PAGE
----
RICHMOND, Va. (WTVR) – Your kids or grand-kids could experience much hotter Richmond Summers by 2100, according to a new study published by non-profit climate change research group Climate Central.
The study aims to help visualize on a map what global warming will mean for more than a thousand cities in the United States. Richmond is one of the cities mapped, taking our current average Summer high temperature and comparing it to another U.S city’s early July average high temperature. Pharr in far south Texas has an average high temperature in early July of almost 97 degrees.
If the current warming trend for Richmond continues, by the end of the century a “typical” Summer day in RVA could feel more like one does now in south Texas.
You can explore more than a thousand other cities using this interactive map:
If you play with this interactive map long enough, you’ll probably notice a common thread. Most cities in the U.S. will feel more like Texas or Florida by 2100, based on these calculations.
Researchers at Climate Central say, “It’s important to remember a couple of caveats about this analysis. First, we looked only at summer high temperatures. We didn’t address dewpoints or humidity, which also play into how uncomfortable a summer day feels. Second, these temperature projections assume we stay on the same greenhouse-gas emissions path that we are currently on. If we do find a way to make significant emissions cuts, the warming will not be as drastic.”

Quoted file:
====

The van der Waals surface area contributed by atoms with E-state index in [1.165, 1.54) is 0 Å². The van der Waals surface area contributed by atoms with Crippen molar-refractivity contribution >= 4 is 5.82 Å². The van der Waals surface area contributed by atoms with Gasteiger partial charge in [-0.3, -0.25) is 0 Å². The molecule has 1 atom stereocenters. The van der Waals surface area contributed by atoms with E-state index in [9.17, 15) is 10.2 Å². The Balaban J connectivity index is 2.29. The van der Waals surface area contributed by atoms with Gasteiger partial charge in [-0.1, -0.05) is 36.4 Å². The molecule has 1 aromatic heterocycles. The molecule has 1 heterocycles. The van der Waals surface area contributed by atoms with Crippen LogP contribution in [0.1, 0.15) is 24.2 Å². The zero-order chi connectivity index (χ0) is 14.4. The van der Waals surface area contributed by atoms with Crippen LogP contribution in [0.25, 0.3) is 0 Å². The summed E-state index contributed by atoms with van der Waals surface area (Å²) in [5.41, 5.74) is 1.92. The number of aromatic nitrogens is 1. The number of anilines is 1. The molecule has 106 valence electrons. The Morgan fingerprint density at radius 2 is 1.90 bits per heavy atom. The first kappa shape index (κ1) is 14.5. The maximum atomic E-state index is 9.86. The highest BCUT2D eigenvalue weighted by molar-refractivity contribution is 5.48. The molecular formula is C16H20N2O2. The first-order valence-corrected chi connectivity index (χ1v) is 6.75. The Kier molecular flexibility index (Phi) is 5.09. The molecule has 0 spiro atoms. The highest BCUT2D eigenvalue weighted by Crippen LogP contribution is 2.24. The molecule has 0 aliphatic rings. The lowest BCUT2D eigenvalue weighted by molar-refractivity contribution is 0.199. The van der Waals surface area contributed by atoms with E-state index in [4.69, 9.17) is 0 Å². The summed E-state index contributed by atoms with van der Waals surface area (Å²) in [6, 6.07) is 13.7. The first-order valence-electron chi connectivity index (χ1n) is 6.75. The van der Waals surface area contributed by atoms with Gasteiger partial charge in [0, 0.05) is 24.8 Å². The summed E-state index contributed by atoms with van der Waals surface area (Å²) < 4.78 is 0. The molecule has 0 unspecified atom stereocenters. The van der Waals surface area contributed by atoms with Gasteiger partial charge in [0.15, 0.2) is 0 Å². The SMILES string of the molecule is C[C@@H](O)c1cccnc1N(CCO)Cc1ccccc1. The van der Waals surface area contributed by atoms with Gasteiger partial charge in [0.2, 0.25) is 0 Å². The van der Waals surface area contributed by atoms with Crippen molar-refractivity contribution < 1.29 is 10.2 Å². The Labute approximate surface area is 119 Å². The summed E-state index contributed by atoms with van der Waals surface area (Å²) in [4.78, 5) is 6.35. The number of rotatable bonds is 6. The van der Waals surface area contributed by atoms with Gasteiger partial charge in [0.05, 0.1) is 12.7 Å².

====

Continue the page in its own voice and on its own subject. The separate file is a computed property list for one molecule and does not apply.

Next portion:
Of course, we know humidity makes a big difference here in central Virginia! We, like Pharr, are also close to a big moisture source. They have the Gulf of Mexico. We have the Bay and the Atlantic Ocean to our east. Wind direction can play a crucial role in our daily sensible weather, as can cloud-cover and precipitation. Remember, water vapor is the biggest greenhouse gas in Earth’s atmosphere, and we have it to thank for not being an ice planet!
Heat-trapping greenhouse gases (like those produced from burning fossil fuels) are the primary reason for rising global average temperatures in recent decades, attributed predominately to human activities and population growth since the Industrial Revolution.
CLICK HERE to read the full report.
DESCRIPTION OF ANALYSIS: Summer high temperatures (average of daily maximum temperatures for June, July, and August) were calculated with 1986-2005 data from PRISM Climate Group, Oregon State University, http://prism.oregonstate.edu, accessed 1 July 2014. Projected summer high temperatures were calculated for 1001 U.S. cities for the period 2081-2099, based on the RCP8.5 emissions scenario, which is the high emissions scenario used in the IPCCs 5th assessment report. This is essentially a continuation of our current emissions trends through the end of the century. The temperature change was calculated through that period using a downscaled multi-model ensemble approach (Downscaled CMIP5 Climate Projections archive at http://gdo-dcp.ucllnl.org/downscaled_cmip_projections/) and that number was added to the current temperature (from PRISM) to get the future temperature.